For years, I’ve been hearing about AWP (the Association of Writers Programs conference). I wanted desperately to be on one of the panels this year, but I missed the proposal deadline. A couple months ago, I got invited to fill in when someone dropped out of a debut novelist panel. As it turned out, I’ll be presenting with my fellow Deb, our own fabulous Louise Miller.
Before I became a mom, conferences used to be non-stop immersion into my writing life. As an extrovert and a workaholic, I thrived in the fast pace and the constant engagement. AWP is particularly intense, with literally hundreds of panels to choose from. Still, I couldn’t wait–I wanted to drink in as much as I could.
Until I realized that the final day of AWP was also the day I had planned to take my daughter to her first in-the-theater movie. I had bought the tickets. I had talked it up. Even though it was six weeks away, she was already impatient to go. Mommy, is the movie happening today? I couldn’t miss this. What kind of mother gets her kid all excited about a movie then flakes? Certainly not me. I was determined to come back early and be a good mom.
When it comes to movies, I’ve been very conservative with my daughter. Disney and Pixar are generally too intense, violent, sexist, scary and/or sexualized for my parenting tastes. I prefer for her to ingest media with strong female leads. There’ll be a ton of boy movies she’ll see later, when I no longer have total veto power over what she watches. Meanwhile, it’s hard to find a movie in the theater that meets with my approval. Here was this one time opportunity to see Kiki’s Delivery Service, a Hayao Miyazaki film. The perfect follow up to the only movie I’d let her see on the small screen, one of Miyazaki’s other films My Neighbor Totoro.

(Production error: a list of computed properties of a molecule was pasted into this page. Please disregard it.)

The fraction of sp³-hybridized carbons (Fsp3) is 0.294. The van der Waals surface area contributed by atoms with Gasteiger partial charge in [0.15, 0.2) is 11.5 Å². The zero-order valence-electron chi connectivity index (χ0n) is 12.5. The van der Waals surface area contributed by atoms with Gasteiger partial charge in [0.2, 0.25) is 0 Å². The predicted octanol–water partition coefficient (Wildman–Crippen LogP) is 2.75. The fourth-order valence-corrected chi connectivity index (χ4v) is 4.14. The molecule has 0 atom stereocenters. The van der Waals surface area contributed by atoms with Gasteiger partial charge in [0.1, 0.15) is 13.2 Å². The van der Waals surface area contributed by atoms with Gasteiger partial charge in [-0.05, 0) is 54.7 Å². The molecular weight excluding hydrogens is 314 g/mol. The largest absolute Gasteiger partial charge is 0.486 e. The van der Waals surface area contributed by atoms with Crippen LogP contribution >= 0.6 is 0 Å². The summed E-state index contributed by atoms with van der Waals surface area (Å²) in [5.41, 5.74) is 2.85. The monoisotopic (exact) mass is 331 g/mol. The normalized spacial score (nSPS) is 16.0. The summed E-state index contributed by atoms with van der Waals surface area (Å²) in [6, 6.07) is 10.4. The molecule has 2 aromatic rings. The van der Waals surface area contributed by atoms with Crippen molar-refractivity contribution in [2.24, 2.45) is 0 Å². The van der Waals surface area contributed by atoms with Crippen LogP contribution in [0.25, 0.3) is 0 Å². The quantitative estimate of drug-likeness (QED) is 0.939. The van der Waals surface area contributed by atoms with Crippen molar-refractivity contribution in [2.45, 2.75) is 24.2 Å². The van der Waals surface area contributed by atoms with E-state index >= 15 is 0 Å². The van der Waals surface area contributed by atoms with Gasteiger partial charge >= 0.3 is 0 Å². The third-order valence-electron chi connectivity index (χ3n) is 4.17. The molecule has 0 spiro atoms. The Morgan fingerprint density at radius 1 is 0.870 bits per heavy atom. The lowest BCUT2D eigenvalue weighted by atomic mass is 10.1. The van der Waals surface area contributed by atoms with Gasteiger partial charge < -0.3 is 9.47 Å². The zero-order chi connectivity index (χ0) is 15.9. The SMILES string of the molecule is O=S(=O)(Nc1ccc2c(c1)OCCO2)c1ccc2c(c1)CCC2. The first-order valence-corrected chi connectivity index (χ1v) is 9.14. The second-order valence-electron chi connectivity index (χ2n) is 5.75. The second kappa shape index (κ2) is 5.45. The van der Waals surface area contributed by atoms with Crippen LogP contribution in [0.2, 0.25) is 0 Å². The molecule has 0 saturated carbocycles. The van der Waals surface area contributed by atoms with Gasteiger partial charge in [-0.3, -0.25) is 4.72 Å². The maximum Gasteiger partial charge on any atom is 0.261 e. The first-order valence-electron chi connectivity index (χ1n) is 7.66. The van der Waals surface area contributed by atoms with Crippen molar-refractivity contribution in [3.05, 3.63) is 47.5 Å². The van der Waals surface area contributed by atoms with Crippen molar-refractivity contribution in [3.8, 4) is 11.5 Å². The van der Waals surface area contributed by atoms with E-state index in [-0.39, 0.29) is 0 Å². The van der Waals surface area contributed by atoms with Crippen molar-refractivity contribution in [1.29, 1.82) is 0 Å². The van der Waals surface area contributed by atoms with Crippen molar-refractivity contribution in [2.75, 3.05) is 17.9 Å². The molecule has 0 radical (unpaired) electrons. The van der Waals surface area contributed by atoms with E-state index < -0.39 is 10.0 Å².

I had made my decision: I would come home early and be a good mom. But before I bought my plane tickets, I picked my way through the seemingly endless schedule. Upon closer inspection, it became clear that I would have to miss a few critical panels if I came home early. I was profoundly torn. Seeing my firstborn child’s first movie? Networking for my debut novel?
But when I looked closer, I wasn’t really torn, just worried people would me mad at me: my daughter would be disappointed if I missed the movie. My partner would be stressed if I was gone for longer. But was I really torn? Nope. Not really. I’m that extrovert, that workaholic who wants to be at the conference.
Suddenly, I began to look at it differently. Instead of asking Bad Mommy questions, I began to ask Bad Debut Novelist questions: How could I spend money for airfare, hotel, and conference registration and not take full advantage of the conference?
Slowly, the plan began to unfold. I bought my airline tickets. I made plans to crash one night with a friend who lives in the area. I downloaded my conference schedule. And you know what? I started to get excited. Not only for the conference, but also for the daddy/daughter movie date that my family gets to have.
By the time this post goes live, I’ll be in Los Angeles, speaking on a panel of debut novelists. In a writers conference. Right where I’m supposed to be. Yes, it’s good to be vigilant about the kinds of role models my daughter sees on screen, but the most important role model is me–her mom–a woman going after her dreams with passion and conviction.
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- The City Girl’s Guide to Small Town Fiction: Why I Love Louise Miller’s Debut Novel - Friday, August 12, 2016
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